2006 Pontet-Canet, Pauillac

SKU #1048780 95 points Robert Parker's Wine Advocate

 95+ points. The 2006 is a wine to stockpile, especially for those in their thirties and forties as it needs another decade to reach maturity, after which it should keep for 30+ years. This vineyard, just south of Mouton Rothschild, has produced an opaque bluish/purple-colored 2006 with an extraordinarily pure nose of graphite, charcoal, sweet creme de cassis, and a hint of scorched earth. Incredible concentration, stunning richness, and a 60-second finish result in a wine that transcends the vintage as well as this estate’s 1855 classification. This enormously endowed, modern day classic is a legend in the making. Anticipated maturity: 2018-2050+.  (2/ 2009)

94 points Stephen Tanzer's International Wine Cellar

 Saturated medium ruby. Inky cassis, black raspberry, graphite and pungent minerality on the very ripe nose. Dense, rich and silky, with a brooding inky minerality and an almost liqueur-like dark fruit sweetness leavened by a savory peppery element. This very ripe, deep and concentrated wine boasts wonderful lushness without any undue weight thanks to its sheer energy. Like its neighbor Mouton-Rothschild, Pontet-Canet's 2006 conveys a powerful impression of soil character. Finishes with serious dusty tannins and superb lingering sweetness. Should be long-lived.  (6/ 2009)

93 points James Suckling

 This red is now soft and fruity with plum, berry and mineral character. It’s full-bodied with fine tannins and a gorgeous finish. Drink or hold.  (7/ 2013)

93 points Wine Spectator

 Blackberry, currant and plum tart aromas lead to a full body, with a solid core of fruit, sweet fruit and silky tannins. Generous and round, with lovely richness for the vintage. Best after 2014.  (3/ 2009)

92 points Wine Enthusiast

 At this early stage in its development, this wine shows more structure than richness. The tannins are fully developed, dark and dense. The complexity is there, but the fruit and the elegance are still to come—and that suggests good aging potential.  (3/ 2009)

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Varietal:

Cabernet Sauvignon and Blends

- Cabernet Sauvignon has come a long way from its role as a blending varietal, however dominant, in the wines of Bordeaux. Today it is the most planted red varietal in the world. Identified as a descendent of Cabernet Franc and Sauvignon Blanc, the late-ripening Cabernet Sauvignon needs to be planted in warmer climates to fully ripen. Its small berries can easily be identified for their distinctive blue color, thick skins and high tannins. And while the varietal has its own definitive characteristics: green pepper-like aromas and black currant flavors among them, it is perhaps most prized for its ability to convey terroir, vintage and winemaking. A relatively new varietal, Cabernet Sauvignon started making inroads into the wines of the Médoc and Graves in the late-18th century. Today it is also dominant in the up-and-coming Entre-Deux-Mers region of Bordeaux and can also be found in Southwest France. It is the companion varietal to Sangiovese in Italy's Super Tuscans and is planted all over Europe, stretching to lesser-known winegrowing regions like Russia and Lebanon. In the Americas Cabernet Sauvignon has found champions in every nook and cranny of California and among winemakers in Washington, where it complements plantings of Merlot. In South America, Cab thrives in Chile, but can also be found in smaller amounts in Argentina and even in Mexico.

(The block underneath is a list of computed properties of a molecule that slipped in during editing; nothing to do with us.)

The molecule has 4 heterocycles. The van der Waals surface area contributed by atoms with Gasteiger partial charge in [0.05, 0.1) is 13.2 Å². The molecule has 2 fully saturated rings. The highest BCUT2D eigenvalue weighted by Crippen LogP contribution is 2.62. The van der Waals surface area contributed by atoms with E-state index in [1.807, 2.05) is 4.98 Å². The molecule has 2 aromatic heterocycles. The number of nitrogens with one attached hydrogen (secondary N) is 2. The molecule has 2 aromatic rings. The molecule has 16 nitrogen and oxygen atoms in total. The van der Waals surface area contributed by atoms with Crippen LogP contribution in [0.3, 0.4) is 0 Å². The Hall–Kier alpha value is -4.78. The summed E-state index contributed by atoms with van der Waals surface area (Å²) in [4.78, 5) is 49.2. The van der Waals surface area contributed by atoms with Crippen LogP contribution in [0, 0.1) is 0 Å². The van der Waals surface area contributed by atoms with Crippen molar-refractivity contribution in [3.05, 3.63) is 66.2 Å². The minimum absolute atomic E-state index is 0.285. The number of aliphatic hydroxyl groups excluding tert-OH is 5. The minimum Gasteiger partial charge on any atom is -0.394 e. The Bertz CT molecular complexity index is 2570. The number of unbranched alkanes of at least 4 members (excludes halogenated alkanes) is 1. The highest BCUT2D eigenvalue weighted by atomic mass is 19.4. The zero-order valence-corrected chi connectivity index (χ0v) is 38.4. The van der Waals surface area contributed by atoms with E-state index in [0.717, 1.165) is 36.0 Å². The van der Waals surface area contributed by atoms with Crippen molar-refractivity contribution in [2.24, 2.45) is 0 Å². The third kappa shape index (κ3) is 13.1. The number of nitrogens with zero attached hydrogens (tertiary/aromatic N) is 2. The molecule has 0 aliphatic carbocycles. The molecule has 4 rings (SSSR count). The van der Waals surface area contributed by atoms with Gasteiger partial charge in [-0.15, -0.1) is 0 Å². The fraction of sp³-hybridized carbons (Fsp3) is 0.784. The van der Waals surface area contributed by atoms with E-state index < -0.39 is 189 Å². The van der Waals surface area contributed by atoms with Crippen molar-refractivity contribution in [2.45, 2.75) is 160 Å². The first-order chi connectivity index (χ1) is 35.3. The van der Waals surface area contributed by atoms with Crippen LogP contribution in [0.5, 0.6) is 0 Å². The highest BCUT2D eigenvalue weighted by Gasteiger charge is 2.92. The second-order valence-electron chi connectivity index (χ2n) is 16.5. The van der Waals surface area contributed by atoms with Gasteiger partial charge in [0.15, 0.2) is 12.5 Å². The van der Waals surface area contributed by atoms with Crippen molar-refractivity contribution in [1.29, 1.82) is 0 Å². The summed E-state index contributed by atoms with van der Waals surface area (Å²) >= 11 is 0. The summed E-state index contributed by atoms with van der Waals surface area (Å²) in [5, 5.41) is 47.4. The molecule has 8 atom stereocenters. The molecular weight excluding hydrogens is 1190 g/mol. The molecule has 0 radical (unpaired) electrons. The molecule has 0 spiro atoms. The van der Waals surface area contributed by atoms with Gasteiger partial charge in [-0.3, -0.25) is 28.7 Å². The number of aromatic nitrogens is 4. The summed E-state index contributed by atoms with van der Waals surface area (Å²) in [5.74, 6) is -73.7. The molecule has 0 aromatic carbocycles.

Country:

France

- When it comes to wine, France stands alone. No other country can beat it in terms of quality and diversity. And while many of its Region, Bordeaux, Burgundy and Champagne most obviously, produce wine as rare, as sought-after and nearly as expensive as gold, there are just as many obscurities and values to be had from little known appellations throughout the country. To learn everything there is to know about French wine would take a lifetime. To understand and appreciate French wine, one only has to begin tasting them. Click for a list of bestselling items from all of France.
Sub-Region:

Bordeaux

- View our bestselling Bordeaux.
Specific Appellation:

Pauillac

- Pauillac is probably the most famous village in Bordeaux. Located between St. Julien and St. Estephe, it has more of the top ranked chateau than the other four appellations of the Haut Medoc. This area has three of the five premier cru classe wineries: Lafite Rothschild, Latour, and Mouton Rothschild. There are two of the top second-growths (Pichon Lalande and Pichon Baron) as well as several outstanding fourth and fifth-growth chateaux including Lynch Bages. Because of the gravely soils and great drainage, Pauillac has the ideal conditions to grow great Cabernet Sauvignon. The wines from this village are some of the longest-lived in Bordeaux.